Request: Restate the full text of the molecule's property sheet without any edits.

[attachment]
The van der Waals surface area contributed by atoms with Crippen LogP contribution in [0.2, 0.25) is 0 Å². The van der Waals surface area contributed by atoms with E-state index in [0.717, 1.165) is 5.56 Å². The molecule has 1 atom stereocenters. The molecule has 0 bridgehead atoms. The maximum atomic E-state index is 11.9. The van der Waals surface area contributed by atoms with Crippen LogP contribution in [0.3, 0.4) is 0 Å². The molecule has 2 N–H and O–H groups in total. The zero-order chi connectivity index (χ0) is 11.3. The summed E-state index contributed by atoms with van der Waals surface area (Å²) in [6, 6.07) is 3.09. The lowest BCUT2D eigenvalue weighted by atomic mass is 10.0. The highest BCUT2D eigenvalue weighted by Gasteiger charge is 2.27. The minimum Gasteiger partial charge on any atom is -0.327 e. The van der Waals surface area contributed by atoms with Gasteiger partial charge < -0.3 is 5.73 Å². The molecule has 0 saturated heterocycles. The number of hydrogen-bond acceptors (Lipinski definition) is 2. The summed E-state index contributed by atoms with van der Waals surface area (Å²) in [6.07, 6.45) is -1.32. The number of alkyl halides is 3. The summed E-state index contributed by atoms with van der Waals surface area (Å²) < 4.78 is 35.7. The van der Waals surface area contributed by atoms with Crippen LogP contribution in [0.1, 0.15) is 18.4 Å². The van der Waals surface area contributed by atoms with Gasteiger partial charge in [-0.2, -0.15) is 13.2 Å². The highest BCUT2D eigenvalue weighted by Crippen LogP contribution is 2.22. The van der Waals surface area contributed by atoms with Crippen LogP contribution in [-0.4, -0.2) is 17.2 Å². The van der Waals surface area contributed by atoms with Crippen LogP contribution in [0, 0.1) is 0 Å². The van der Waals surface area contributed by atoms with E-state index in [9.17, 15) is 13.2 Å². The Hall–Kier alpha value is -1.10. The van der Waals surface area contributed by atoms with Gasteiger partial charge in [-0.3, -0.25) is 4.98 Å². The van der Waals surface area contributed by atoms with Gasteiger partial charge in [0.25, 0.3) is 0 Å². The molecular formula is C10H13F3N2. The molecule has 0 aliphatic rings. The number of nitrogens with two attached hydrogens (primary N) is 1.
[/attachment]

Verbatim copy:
The van der Waals surface area contributed by atoms with Crippen LogP contribution in [0.2, 0.25) is 0 Å². The van der Waals surface area contributed by atoms with E-state index in [0.717, 1.165) is 5.56 Å². The molecule has 1 atom stereocenters. The molecule has 0 bridgehead atoms. The maximum atomic E-state index is 11.9. The van der Waals surface area contributed by atoms with Crippen LogP contribution in [0.3, 0.4) is 0 Å². The molecule has 2 N–H and O–H groups in total. The zero-order chi connectivity index (χ0) is 11.3. The summed E-state index contributed by atoms with van der Waals surface area (Å²) in [6, 6.07) is 3.09. The lowest BCUT2D eigenvalue weighted by atomic mass is 10.0. The highest BCUT2D eigenvalue weighted by Gasteiger charge is 2.27. The minimum Gasteiger partial charge on any atom is -0.327 e. The van der Waals surface area contributed by atoms with Gasteiger partial charge < -0.3 is 5.73 Å². The molecule has 0 saturated heterocycles. The number of hydrogen-bond acceptors (Lipinski definition) is 2. The summed E-state index contributed by atoms with van der Waals surface area (Å²) in [6.07, 6.45) is -1.32. The number of alkyl halides is 3. The summed E-state index contributed by atoms with van der Waals surface area (Å²) < 4.78 is 35.7. The van der Waals surface area contributed by atoms with Crippen LogP contribution in [0.1, 0.15) is 18.4 Å². The van der Waals surface area contributed by atoms with Gasteiger partial charge in [-0.2, -0.15) is 13.2 Å². The highest BCUT2D eigenvalue weighted by Crippen LogP contribution is 2.22. The van der Waals surface area contributed by atoms with Crippen LogP contribution in [-0.4, -0.2) is 17.2 Å². The van der Waals surface area contributed by atoms with Crippen LogP contribution in [0, 0.1) is 0 Å². The van der Waals surface area contributed by atoms with E-state index in [9.17, 15) is 13.2 Å². The Hall–Kier alpha value is -1.10. The van der Waals surface area contributed by atoms with Gasteiger partial charge in [-0.3, -0.25) is 4.98 Å². The van der Waals surface area contributed by atoms with Gasteiger partial charge in [0.25, 0.3) is 0 Å². The molecular formula is C10H13F3N2. The molecule has 0 aliphatic rings. The number of nitrogens with two attached hydrogens (primary N) is 1.